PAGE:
Enough to eat: How to visualize a serving.
One of the easiest ways to cut back on calories is to eat smaller portions of food. But how do you know a reasonable portion when to see it.
Apple/orange. A serving of an apple or orange is the size of a tennis ball.
Bagel. A serving of a bagel is the size of a hockey puck.
Baked potato. A serving of a baked potato is the size of a computer mouse.
Cheese. A serving of cheese (1 ½ ounces) is the size of a 9-volt battery.
Chips/pretzels. A serving of chips or pretzels (1/2 cup) is the size of a tennis ball.
Cooked rice/pasta. A serving of cooked rice or pasta (1/2 cup) is the size of a tennis ball.
Dried fruit/nuts. A serving of dried fruit or nuts (1/4 cup) is the size of a golf ball.
Dry cereal. A serving of dry cereal (1 cup) is the size of a baseball.
Fish. A serving of fish (3 ounces) is the size of a checkbook.
Ice cream. A serving of ice cream (1/2 cup) is the size of a tennis ball.
Margarine: A serving of margarine (1 teaspoon) is the size of a postage stamp.
Meat: A serving of meat (3 ounces) is the size of a deck of cards.
Pancake/waffle: A serving size of a pancake or waffle is the size of a compact disc.
Peanut butter: A serving of peanut butter (2 tablespoons) is the size of a ping pong ball.
Salad greens/chopped vegetables: A serving of salad greens or chopped vegetables (1 cup) is the size of a baseball.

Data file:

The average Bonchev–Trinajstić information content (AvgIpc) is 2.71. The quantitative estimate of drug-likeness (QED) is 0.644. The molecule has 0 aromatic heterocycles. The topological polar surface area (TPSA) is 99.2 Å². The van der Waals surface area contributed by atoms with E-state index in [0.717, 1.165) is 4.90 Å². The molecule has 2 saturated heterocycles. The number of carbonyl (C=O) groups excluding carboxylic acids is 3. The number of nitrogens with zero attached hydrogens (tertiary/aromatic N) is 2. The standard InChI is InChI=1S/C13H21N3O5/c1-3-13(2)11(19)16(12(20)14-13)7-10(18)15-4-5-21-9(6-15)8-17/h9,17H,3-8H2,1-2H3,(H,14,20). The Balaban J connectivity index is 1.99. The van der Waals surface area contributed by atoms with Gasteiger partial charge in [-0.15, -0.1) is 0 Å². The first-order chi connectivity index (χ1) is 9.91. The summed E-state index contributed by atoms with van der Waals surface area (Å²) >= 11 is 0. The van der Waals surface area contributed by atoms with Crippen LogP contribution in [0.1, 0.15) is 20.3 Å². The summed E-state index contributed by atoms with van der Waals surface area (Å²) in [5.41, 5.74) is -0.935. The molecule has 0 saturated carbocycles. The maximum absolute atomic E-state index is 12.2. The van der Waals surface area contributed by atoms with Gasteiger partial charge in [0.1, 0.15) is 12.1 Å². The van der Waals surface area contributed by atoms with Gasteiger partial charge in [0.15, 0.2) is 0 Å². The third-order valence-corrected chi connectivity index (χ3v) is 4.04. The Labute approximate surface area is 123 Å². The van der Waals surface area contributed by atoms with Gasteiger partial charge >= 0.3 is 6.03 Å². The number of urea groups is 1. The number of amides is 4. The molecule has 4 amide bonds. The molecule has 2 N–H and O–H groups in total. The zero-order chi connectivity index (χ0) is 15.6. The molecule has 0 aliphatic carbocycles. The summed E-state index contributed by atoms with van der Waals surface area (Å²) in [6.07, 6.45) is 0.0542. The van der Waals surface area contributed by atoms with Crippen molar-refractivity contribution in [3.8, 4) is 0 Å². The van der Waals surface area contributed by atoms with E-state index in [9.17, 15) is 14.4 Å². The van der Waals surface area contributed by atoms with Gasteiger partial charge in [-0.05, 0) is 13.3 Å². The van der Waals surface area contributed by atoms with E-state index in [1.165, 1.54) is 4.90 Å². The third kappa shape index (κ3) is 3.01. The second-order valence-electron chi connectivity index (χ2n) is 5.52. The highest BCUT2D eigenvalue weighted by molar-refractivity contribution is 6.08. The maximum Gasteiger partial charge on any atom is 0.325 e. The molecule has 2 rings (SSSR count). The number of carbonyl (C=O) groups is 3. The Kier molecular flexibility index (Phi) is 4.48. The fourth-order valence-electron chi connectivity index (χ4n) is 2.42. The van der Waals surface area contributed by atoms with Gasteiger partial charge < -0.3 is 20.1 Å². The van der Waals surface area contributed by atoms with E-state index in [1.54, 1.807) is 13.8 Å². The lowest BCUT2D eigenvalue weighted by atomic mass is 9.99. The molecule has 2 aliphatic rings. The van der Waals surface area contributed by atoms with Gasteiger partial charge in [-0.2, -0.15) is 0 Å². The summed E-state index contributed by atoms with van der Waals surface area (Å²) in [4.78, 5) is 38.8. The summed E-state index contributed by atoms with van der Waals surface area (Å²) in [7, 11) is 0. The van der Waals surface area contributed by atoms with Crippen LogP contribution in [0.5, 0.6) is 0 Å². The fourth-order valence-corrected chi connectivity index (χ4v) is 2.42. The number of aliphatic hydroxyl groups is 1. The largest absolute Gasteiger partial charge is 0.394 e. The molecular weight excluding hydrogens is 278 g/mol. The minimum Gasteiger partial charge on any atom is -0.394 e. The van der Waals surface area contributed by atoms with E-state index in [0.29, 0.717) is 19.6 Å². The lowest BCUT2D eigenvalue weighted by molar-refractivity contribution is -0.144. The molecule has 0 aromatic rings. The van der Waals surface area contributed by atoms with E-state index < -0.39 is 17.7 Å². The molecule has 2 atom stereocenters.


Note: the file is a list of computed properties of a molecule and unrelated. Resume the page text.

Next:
Control your portions. Try these tips to help prevent overeating:
Don't eat from the bag.
Portion out serving sizes into small bags or bowls.
Serve food on small plates.
Keep serving dishes off the dinner table.
Eat at the table, and focus on your food.
Order appetizers rather than entrees.
Order the small size at fast-food restaurants.
For help controlling how much you eat, talk to a doctor or a dietician.
Sources: Academy of Nutrition and Dietetics; Centers for Disease Control and Prevention; National Institutes of Health
This information is provided for educational purposes only. Individuals should always consult with their healthcare providers regarding medical care or treatment, as recommendations, services or resources are not a substitute for the advice or recommendation of an individual's physician or healthcare provider. Services or treatment options may not be covered under an individual's particular health plan.